Laboratory Science [E] ElectivesAST 110, AST 140, BIO 101, BIO 102, BIO 106, BIO 107, BIO 108, BIO 110, BIO 111, BIO 114, BIO 120, BIO 130, BIO 215, BIO 217, BIO 218, BIO 222, BIO 223, BIO 229, BIO 230, BIO 243, CHM 101, CHM 102, CHM 113, CHM 114, CHM 121, CHM 124, CHM 221, CHM 222, CHM 224, EGR 110, EGR 111, ESC 111, ESC 115, ESC 120, ESC 130, ENV 120, ENV 124, ENV 137, ENV 138, ENV 140, ENV 253, FRS 100, FRS 101, FRS 110, FRS 201, PHS 101, PHS 102, PHS 111, PHS 112, PHS 201, SEM 110, SEM 111, SEM 116, SEM 130, SUS 101, SUS 102, SUS 103, SUS 116, SUS 216
Laboratory Science [E] ElectivesAST 110, AST 140, BIO 101, BIO 102, BIO 106, BIO 107, BIO 108, BIO 110, BIO 111, BIO 114, BIO 120, BIO 130, BIO 215, BIO 217, BIO 218, BIO 222, BIO 223, BIO 229, BIO 230, BIO 243, CHM 101, CHM 102, CHM 113, CHM 114, CHM 121, CHM 124, CHM 221, CHM 222, CHM 224, EGR 110, EGR 111, ESC 110, ESC 111, ESC 115, ESC 120, ESC 130, ENV 120, ENV 124, ENV 137, ENV 138, ENV 140, ENV 253, FRS 100, FRS 101, FRS 110, FRS 201, PHS 101, PHS 102, PHS 111, PHS 112, PHS 201, SEM 110, SEM 111, SEM 116, SEM 130, SUS 101, SUS 102, SUS 103, SUS 116, SUS 216

Program Requirements

47 CREDITS
This course explores the basic statements of an accounting system: the Balance Sheet, the Income Statement, and the Statement of Retained Earnings. Students will examine the accounting cycle with an emphasis on the methods of accumulating and summarizing data generated by business transactions. Students will apply their manual accounting skills to an automated accounting system using a learning management system. Areas of concentration will include adjusting entries, closing process, inventory anaylsis, merchandising transactions, cash control procedures, and receivables. Prerequisite: Eligibility for MTH 085
An introductory, hands-on course designed to provide an overview of microcomputer hardware and software currently available and to provide hands-on exposure to internet, e-mail, operating system, word processing spreadsheets, database and graphics applications. Students will not receive credit for CSI 111 and BUS 115. Keyboarding skills preferred, but not required.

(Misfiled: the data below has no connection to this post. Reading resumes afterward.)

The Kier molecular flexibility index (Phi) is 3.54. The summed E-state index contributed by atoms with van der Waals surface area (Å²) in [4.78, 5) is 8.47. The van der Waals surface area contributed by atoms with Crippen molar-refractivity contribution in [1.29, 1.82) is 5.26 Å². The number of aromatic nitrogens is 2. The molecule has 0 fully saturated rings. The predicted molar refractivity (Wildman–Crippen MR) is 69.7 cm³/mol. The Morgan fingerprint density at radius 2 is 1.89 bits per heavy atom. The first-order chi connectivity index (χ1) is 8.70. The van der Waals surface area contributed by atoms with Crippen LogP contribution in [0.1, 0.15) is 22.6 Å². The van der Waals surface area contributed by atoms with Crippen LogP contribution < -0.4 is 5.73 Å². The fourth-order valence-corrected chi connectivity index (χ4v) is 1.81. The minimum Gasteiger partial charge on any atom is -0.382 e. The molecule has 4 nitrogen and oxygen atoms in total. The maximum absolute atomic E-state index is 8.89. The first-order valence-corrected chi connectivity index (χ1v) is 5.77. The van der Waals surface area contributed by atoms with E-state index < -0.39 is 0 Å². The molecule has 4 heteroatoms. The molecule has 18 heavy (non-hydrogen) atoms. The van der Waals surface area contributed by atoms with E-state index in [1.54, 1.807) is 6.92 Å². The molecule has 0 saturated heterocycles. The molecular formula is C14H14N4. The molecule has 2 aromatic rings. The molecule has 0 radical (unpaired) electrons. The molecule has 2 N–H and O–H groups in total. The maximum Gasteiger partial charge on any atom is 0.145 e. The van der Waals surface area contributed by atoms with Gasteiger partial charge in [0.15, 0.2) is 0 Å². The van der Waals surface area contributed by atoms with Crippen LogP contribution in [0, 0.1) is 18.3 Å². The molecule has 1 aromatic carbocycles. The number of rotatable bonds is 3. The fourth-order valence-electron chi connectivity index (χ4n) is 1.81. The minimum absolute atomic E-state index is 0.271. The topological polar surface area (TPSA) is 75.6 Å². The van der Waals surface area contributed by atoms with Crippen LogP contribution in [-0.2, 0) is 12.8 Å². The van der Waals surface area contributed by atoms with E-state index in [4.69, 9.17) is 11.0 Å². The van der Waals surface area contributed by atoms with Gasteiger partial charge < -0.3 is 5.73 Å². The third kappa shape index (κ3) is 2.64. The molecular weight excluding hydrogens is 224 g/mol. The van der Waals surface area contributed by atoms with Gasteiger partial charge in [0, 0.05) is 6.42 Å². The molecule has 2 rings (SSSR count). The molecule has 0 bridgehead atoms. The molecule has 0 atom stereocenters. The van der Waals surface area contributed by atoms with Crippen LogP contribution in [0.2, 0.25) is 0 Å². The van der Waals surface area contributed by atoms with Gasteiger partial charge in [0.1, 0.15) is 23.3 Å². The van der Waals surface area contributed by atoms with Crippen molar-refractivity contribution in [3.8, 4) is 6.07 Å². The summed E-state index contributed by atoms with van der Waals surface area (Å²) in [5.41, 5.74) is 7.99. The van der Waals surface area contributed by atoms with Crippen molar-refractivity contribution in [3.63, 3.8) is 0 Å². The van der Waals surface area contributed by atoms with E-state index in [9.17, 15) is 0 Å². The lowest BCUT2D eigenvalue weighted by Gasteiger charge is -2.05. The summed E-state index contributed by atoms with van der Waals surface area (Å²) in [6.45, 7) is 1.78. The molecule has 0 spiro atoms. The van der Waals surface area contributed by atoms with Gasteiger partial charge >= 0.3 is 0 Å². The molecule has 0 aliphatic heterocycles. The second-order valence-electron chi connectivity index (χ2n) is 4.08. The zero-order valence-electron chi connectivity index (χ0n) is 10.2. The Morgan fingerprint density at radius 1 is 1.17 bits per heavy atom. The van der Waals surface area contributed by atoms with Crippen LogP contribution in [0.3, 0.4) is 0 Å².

An intensive course designed to prepare students for professional studies in the culinary arts. Focus will be on understanding characteristics of the ingredients used in food preparation as well as developing an appreciation of food as a sensory, cultural, and esthetic experience. Prerequisite: Eligibility for MTH 085 and ENG 095 Prerequisite or Corequisite: CUL 115 Additional Course Fee: $425.00 Uniforms and Tools (The fee is subject to change.)
An intensive course designed to prepare students for professional studies in the culinary arts. Focus will be on developing proficiency in a number of basic food preparation techniques, then using that proficiency to prepare and present food items in a variety of settings. Students will be introduced to the various career opportunities that exist in the culinary arts. Prerequisite: A grade of C- or better in CUL 100
Focus is on the mechanics of pursuing a career in the foodservice industry. Students will explore multiple career paths within the foodservice industry and learn how to manage and advance their careers successfully.
An introduction to culinary and dining service skills as practiced in function settings. Students will participate in an ongoing series of special banquet and reception projects during which they will be coached through the food preparation and service required. 1 class hour per week and 35 clock hours in special events as assigned throughout the semester. Prerequisite or Corequisite: CUL 100
The fundamental principles and procedures for preparing baked goods, pastries, and desserts. Proper mixing and baking techniques, weights and measures, recipe conversion, terminology, function of ingredients, and baking science. Preparation and analysis of cookies, cakes, butter creams, icings, quick breads, yeast breads, and pastries. Appropriate for in-service professionals as well as cooks and students who desire further training in baking techniques. Lecture, demonstration, and laboratory methods insure that a firm base in both theory and practice of the baking arts is acquired.Prerequisite: Eligibility for both MTH 085 and ENG 095
A study of sanitation and safety problems encountered in the food service industry, with an emphasis on proper food handling techniques. A nationally recognized foodservice safety and sanitation exam-NRAEF is taken as part of the course.